Does that mean certain things will be lost? Like the REAL folk forms of these dances? YES, it does.

I don’t think the specific folk dances will be lost because the government refuses to acknowledge them. The issue is claiming to present the real thing when in fact what they are doing is watered down bullshit! The dances are in danger of being lost because the people seem to think that being more “American”, or “Western” is better. This is disturbing also. Not because things change, but the reason they change. Evolution is one thing, being brain washed to dump it because its “inferior” is another thing.

But don't lament just yet.

Aspects of culture are lost every day. Languages die out. Pigment fades. Stories lose their meaning. Buildings fall down. Rivers are re-routed and people displaced. It's very sad, and the part of me that believes EVERYTHING is worth saving is just outraged!


New aspects of culture appear every day as well. Look at Oriental dance -- it didn't exist in Pharonic times. Not as we know it today.
I agree. Things do evolve. I’ve seen that just in the Urban environment of Cairo. I can see where they’ve incorporated aspects of old folk dances. Very interesting. In the 60’s the Banat Mazins shortened their skirts, created new head- dresses.

I had a Flamenco teacher in Jerez who told us that you would never see or hear REAL Flamenco on stage. REAL Flamenco had to be spontaneous. REAL Flamenco would be done in bars, or in small gatherings. And of course, REAL Flamenco would never be done by little white American girls. REAL Flamenco was what the grandparents did. This stuff these kids today sing -- BAH! Not REAL Flamenco. So apparently, when he and others like him pass away, REAL Flamenco will die out as well.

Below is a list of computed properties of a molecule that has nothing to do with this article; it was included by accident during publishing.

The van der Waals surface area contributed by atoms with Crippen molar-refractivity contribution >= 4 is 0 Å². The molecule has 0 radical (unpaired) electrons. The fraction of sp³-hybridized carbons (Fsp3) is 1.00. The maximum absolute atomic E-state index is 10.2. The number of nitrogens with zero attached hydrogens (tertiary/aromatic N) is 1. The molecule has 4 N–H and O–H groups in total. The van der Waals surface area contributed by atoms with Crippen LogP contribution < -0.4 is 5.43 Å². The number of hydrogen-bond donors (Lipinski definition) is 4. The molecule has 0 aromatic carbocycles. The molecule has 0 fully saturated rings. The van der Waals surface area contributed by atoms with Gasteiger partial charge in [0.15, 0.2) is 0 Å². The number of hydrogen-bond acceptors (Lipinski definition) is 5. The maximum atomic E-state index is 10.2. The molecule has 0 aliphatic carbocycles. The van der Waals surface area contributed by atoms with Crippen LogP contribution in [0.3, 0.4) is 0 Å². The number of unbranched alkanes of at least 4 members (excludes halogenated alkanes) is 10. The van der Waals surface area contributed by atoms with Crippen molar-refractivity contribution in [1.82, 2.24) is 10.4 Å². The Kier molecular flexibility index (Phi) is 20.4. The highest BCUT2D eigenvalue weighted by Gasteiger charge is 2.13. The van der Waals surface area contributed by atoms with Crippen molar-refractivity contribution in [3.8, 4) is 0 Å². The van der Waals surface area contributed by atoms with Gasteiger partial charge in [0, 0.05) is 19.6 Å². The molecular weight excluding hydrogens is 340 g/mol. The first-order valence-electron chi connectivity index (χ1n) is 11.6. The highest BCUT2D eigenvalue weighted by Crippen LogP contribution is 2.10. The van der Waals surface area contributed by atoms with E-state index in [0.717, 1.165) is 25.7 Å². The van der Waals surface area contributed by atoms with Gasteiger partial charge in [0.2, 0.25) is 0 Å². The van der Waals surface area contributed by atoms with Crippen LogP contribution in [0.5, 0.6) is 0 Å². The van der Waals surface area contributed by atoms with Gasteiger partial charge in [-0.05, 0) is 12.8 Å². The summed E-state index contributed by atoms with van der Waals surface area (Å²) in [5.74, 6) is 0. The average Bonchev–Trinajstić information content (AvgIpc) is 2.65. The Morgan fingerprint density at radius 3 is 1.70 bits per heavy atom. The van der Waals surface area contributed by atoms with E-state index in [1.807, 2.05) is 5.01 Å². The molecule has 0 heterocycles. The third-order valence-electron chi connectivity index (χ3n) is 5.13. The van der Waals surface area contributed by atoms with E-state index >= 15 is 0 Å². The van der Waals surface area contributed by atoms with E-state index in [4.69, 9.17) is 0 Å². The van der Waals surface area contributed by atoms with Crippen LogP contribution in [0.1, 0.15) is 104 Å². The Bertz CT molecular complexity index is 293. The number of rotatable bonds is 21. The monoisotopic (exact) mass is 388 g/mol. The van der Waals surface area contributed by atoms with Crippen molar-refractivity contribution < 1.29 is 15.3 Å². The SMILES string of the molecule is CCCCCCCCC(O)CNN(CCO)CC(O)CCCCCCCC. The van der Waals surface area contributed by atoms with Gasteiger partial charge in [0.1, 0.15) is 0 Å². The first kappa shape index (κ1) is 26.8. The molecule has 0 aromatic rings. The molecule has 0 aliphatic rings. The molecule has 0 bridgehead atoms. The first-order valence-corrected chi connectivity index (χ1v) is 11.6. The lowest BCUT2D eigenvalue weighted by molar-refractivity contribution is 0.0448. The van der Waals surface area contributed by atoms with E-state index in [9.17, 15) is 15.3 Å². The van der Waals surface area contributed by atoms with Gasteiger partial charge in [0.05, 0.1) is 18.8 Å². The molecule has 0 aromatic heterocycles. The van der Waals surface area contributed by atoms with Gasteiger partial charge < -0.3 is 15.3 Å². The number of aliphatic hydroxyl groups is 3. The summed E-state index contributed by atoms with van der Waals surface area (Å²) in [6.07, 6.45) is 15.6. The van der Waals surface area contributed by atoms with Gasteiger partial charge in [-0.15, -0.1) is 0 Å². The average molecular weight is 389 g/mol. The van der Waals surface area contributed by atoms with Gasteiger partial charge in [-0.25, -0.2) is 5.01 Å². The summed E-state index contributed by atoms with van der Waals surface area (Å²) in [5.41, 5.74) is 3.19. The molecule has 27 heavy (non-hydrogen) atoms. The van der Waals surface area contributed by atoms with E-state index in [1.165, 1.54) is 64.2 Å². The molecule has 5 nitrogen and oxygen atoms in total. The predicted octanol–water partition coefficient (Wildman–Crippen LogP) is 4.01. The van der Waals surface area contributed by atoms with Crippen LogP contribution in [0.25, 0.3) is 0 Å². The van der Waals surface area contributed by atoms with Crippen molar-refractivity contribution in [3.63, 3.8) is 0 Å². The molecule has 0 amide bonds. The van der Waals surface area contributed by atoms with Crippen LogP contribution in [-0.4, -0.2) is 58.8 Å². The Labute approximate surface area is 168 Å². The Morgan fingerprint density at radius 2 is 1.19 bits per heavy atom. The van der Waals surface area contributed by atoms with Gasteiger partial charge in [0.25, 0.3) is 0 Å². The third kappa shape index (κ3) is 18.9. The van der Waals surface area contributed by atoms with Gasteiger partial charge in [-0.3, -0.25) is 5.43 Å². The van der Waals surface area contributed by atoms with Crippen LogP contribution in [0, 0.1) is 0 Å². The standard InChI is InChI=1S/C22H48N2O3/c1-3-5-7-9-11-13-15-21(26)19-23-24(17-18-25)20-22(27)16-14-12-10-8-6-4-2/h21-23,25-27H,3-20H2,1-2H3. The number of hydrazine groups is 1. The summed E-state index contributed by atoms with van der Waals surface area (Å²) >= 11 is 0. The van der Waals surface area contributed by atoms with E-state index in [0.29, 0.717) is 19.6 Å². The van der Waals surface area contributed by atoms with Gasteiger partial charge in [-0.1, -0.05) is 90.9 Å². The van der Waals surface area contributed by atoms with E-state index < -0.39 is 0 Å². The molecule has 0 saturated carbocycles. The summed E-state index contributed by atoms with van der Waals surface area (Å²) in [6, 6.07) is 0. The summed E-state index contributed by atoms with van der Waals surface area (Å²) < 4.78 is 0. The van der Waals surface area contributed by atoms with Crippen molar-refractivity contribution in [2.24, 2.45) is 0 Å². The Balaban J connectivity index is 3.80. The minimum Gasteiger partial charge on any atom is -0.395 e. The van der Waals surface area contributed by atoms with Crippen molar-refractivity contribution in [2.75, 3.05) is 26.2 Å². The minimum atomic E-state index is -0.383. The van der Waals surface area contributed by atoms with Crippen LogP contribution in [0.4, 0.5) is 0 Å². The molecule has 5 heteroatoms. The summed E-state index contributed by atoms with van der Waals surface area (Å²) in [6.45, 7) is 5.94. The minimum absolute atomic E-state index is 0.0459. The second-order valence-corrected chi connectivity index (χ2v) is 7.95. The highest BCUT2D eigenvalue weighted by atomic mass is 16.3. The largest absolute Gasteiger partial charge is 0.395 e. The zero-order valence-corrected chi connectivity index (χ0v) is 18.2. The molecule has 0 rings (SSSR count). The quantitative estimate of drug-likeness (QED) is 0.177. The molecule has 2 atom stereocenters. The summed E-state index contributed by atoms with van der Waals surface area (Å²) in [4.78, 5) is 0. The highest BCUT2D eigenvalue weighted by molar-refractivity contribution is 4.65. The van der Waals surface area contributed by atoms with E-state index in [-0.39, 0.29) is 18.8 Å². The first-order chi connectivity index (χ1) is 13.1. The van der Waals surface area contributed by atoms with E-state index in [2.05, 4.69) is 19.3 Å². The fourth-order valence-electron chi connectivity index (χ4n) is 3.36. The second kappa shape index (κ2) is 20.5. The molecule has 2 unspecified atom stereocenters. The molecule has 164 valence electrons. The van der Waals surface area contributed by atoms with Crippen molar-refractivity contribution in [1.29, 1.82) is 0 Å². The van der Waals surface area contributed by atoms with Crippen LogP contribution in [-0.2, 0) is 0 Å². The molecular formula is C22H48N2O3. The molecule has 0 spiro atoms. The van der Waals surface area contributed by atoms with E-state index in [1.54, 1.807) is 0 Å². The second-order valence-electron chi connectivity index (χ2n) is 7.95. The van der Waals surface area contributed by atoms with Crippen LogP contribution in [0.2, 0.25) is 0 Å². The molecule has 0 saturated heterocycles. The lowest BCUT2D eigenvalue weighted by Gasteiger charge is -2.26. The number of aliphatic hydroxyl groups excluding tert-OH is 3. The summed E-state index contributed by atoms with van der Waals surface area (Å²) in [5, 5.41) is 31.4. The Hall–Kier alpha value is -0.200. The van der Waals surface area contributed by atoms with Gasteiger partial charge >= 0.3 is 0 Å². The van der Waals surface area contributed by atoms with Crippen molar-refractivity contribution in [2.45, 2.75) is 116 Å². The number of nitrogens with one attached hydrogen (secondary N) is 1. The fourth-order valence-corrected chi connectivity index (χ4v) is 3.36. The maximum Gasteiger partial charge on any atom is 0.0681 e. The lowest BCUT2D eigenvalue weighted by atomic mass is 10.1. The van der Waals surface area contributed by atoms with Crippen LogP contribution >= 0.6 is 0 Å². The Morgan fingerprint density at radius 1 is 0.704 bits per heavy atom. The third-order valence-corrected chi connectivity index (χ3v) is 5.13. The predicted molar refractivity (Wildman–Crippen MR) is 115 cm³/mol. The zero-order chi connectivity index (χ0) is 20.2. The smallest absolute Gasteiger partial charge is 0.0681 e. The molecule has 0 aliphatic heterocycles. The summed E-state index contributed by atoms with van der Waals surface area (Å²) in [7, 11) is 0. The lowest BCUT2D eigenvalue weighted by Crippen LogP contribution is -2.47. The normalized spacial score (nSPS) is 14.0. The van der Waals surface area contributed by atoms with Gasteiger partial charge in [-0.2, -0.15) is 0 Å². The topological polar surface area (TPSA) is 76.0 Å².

With folk dances, obviously the “real thing”, is what happens in the social environments. Staging of those dances are just that, stage presentations. You can show the vocabulary, music, garb, but what can never be presented is the occasion. That has to be experienced in person. The stage is meant to give as close a glimpse as possible for those of us who can’t be there. Kind of like a photo can show you the scenery and details of an area, but can’t capture the smells, sounds and experience of actually being there.

But I digress. One thing that confuses me -- if the Mazin sisters dance it, it's considered authentic Ghawazee, right? Since they are authentic Ghawazee. Now what if Khariyyah or (is it Su'ad?) decide they really like miniskirts and that crazy Said Mrad music. If the Ghawazee THEMSELVES change the fundamental nature of their dance -- is it still authentic?
I think A’isha gave a very accurate explanation in her post.

Tarik Sultan

New member
This was what I was working on when I wrote the short post.

Dear Aziyade,
I think we can safely say that there is a difference between "traditional" and "authentic". If the Banat Mazin ( who according to Edwina Nearing developed the current taaj, so that's a new Ghawai innovation from when they used to wear melea), develop a new Ghawazi concept, they ARE Ghawazi and it becomes authentic Ghawazi movement ( or costuming or whatever), but that does not mean it's traditional; only that it is authentic to what the Ghawazi are currently doing. (Whew, I'd probably be penalized in English class for writing a run-on sentance!!) I think that we as westerners can get the idea that the natives are not innovating, when in fact, they are!